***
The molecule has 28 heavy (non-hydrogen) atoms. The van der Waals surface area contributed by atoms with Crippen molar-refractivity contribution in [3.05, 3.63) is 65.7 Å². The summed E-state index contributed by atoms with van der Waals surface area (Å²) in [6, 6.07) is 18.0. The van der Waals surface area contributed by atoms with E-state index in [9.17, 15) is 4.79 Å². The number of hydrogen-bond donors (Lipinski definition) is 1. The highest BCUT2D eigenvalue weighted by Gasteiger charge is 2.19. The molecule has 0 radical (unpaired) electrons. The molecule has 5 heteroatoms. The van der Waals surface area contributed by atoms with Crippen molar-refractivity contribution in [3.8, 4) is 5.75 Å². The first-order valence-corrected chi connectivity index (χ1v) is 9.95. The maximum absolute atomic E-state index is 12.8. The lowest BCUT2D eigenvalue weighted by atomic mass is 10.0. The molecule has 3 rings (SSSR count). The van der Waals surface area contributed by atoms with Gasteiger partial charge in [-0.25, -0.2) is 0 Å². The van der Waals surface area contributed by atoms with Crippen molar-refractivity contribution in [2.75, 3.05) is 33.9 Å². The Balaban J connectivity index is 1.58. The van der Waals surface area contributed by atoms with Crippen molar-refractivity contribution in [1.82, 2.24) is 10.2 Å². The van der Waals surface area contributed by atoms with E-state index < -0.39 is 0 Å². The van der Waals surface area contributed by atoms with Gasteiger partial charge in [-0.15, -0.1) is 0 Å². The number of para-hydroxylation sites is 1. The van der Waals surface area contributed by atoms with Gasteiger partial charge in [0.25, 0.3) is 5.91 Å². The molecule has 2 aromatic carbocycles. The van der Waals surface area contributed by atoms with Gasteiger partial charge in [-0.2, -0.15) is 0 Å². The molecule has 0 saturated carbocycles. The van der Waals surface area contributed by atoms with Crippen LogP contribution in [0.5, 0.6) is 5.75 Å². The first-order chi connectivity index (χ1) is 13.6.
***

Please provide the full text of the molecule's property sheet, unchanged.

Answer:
The molecule has 28 heavy (non-hydrogen) atoms. The van der Waals surface area contributed by atoms with Crippen molar-refractivity contribution in [3.05, 3.63) is 65.7 Å². The summed E-state index contributed by atoms with van der Waals surface area (Å²) in [6, 6.07) is 18.0. The van der Waals surface area contributed by atoms with E-state index in [9.17, 15) is 4.79 Å². The number of hydrogen-bond donors (Lipinski definition) is 1. The highest BCUT2D eigenvalue weighted by Gasteiger charge is 2.19. The molecule has 0 radical (unpaired) electrons. The molecule has 5 heteroatoms. The van der Waals surface area contributed by atoms with Crippen molar-refractivity contribution in [3.8, 4) is 5.75 Å². The first-order valence-corrected chi connectivity index (χ1v) is 9.95. The maximum absolute atomic E-state index is 12.8. The lowest BCUT2D eigenvalue weighted by atomic mass is 10.0. The molecule has 3 rings (SSSR count). The van der Waals surface area contributed by atoms with Gasteiger partial charge in [-0.25, -0.2) is 0 Å². The van der Waals surface area contributed by atoms with Crippen molar-refractivity contribution in [2.75, 3.05) is 33.9 Å². The Balaban J connectivity index is 1.58. The van der Waals surface area contributed by atoms with Crippen molar-refractivity contribution in [1.82, 2.24) is 10.2 Å². The van der Waals surface area contributed by atoms with E-state index < -0.39 is 0 Å². The van der Waals surface area contributed by atoms with Gasteiger partial charge in [-0.15, -0.1) is 0 Å². The number of para-hydroxylation sites is 1. The van der Waals surface area contributed by atoms with Gasteiger partial charge in [0.25, 0.3) is 5.91 Å². The molecule has 2 aromatic carbocycles. The van der Waals surface area contributed by atoms with Gasteiger partial charge in [-0.2, -0.15) is 0 Å². The molecule has 0 saturated carbocycles. The van der Waals surface area contributed by atoms with Crippen LogP contribution in [0.5, 0.6) is 5.75 Å². The first-order chi connectivity index (χ1) is 13.6.